COLLINS: Yes. Republicans have not been very vocal about this.

BALL: They have not. You see them not wanting to talk about it in large part and saying, you know, maybe that they think that, you know, too much has been made of this or we still don't know how it's going to play out in actual fact whether you're talking about on the court's docket or in actual practice on the ground in Texas and other places. And I think that's true and the fact that it may be a live issue before the court well into next year also increases the chances that it's a campaign issue.

COLLINS: Yes. And we've seen Democrats already taking advantage of it. Terry McAuliffe tweeted about this, "If Glenn Youngkin wins this race, he will try to ban abortion here in Virginia," saying the conservative Supreme Court has shown that they're behind him and reproductive rights are on the ballot."

BISKUPIC: Well, that's it. And you saw some conservatives who did speak out like the "Wall Street Journal" editorial page says let's not have this. This is something that shouldn't have been done. It will probably be struck down. In fact people who proposed this law and supporters of it all acknowledged that it's unconstitutional. But it changed the debate and now if they uphold the Mississippi 15-week ban, some people will say, oh, this seems more moderate but it won't be because for nearly 50 years the line has been at viability, when a fetus as I said can live outside the woman.


So this really has changed individual rights for women across the country.

COLLINS: Yes, it's changed so much. Do you think we're going to see other Republican-led trying to enact similar legislation?

KUCINICH: Absolutely. You've seen that with voting rights. You've seen it with Second Amendment issues around the country for years. But I would be remised if I didn't mention. One place you have also, the silence has been deafening is corporate America which has shown a willingness to hop into these political debates albeit from social justice issues, voting rights is also wrapped into that. LBGTQ rights, they have -- you've seen corporations pull out of certain states because of some of these issues.

Nothing. Smaller companies have weighed in and perhaps issued a press release and said that -- on the Texas law but for the major corporations that taken a stand is nothing.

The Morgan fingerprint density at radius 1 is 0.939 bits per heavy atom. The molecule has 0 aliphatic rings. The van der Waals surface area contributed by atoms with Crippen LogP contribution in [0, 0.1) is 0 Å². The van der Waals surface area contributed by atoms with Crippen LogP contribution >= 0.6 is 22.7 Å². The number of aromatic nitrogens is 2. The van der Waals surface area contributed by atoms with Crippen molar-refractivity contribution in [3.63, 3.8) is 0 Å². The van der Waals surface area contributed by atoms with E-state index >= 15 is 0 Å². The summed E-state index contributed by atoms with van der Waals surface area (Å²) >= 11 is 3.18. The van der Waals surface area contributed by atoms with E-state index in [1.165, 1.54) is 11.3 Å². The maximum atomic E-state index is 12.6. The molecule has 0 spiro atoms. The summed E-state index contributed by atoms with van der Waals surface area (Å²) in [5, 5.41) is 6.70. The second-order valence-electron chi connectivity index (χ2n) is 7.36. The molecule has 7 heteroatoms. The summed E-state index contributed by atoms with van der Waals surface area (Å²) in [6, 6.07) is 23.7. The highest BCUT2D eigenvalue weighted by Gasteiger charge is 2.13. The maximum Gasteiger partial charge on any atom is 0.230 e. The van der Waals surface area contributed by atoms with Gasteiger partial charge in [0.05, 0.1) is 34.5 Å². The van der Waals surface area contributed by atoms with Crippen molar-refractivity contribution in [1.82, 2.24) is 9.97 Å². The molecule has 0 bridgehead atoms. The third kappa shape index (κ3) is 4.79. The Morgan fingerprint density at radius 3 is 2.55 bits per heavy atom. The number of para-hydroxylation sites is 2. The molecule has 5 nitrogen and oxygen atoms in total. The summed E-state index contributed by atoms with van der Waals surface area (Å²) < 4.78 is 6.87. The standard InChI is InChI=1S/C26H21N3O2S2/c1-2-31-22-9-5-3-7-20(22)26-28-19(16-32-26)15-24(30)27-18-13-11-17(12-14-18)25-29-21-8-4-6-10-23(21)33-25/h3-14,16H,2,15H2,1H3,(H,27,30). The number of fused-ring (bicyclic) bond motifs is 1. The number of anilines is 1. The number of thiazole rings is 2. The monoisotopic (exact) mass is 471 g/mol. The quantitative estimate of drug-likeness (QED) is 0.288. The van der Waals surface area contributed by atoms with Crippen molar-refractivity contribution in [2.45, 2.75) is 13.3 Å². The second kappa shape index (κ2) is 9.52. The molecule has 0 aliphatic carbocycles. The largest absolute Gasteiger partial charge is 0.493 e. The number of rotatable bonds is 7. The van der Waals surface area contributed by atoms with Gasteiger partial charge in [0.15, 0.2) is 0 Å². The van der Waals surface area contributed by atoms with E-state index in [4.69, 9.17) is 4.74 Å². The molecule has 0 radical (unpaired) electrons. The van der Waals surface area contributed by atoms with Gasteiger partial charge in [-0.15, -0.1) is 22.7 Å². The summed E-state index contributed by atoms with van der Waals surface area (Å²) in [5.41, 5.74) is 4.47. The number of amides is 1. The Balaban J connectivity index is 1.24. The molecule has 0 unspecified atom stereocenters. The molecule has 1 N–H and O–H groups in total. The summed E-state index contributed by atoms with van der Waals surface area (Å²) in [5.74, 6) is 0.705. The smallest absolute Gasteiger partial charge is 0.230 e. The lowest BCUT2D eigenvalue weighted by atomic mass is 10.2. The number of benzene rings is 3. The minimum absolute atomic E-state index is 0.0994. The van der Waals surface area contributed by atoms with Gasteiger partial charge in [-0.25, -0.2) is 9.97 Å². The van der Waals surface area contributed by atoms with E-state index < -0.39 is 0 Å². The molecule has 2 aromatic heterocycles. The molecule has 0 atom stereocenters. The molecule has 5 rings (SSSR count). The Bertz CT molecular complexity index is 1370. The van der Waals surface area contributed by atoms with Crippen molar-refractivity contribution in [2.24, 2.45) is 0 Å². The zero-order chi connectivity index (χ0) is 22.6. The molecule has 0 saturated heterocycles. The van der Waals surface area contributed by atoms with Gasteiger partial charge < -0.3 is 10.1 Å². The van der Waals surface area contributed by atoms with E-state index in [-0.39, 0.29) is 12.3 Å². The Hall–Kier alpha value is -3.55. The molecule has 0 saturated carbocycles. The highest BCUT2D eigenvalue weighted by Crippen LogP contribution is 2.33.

LIPTACK: The one exception I think is Uber and Lyft. And they have --


KUCINICH: Right. And it's a great point.

LIPTACK: -- both said because of the way that this law is structured, a driver who takes a woman to an abortion clinic could be sued under this law. Those companies have said that their driver shouldn't change anything about what they're doing and they've established some legal defense funds. But I think that the way that the vigilante system of the law is what a lot of conservatives are worried about in all of this.

In a way the conservative movement has been building up to this moment for a long time. Mitch McConnell, when he deprived President Obama of a Supreme Court justice, when he pushed through President Trump's second Supreme Court justice, and when he pushed to have that last Supreme Court justice approved at the very last days of Trumps' term, like this is what they were all leading up to is a big Supreme Court ruling. But now that the dogs seem to have caught the car, they aren't necessarily comfortable with the law that they have got because it has this very almost dystopian vigilante sense of how it's enforced, and that's not necessarily something that they're comfortable with.

COLLINS: Yes. President Biden called it pernicious.

We'll keep up on that, but up next, we are going to talk about whether or not the White House got ahead of the science on vaccine boosters.



COLLINS: The White House is now being cautioned by federal health agencies that it may have to slow its planned rollout for booster shots later this month. Just three weeks ago President Biden said this about the timeline.


BIDEN: Plan is for every adult to get a booster shot eight months after you got your second shot. Pending approval from the Food and Drug Administration, the CDC's committee of outside experts will be ready to start this booster program during the week of September 20th.


COLLINS: We're just over two weeks away from that date and the FDA and the CDC still have not signed off. They are on track to approve boosters for those who got the Pfizer shot. But those who got Moderna and J&J may have to wait for more data.

The delay could be minimal but it is raising some concerns about the White House influence over scientific decisions. The "Wall Street Journal's" Joshua Jamerson joins our panel now. And let's also bring in Brown University's Dr. Megan Ranney.

Dr. Ranney, simply put, did the White House get ahead of the science on this?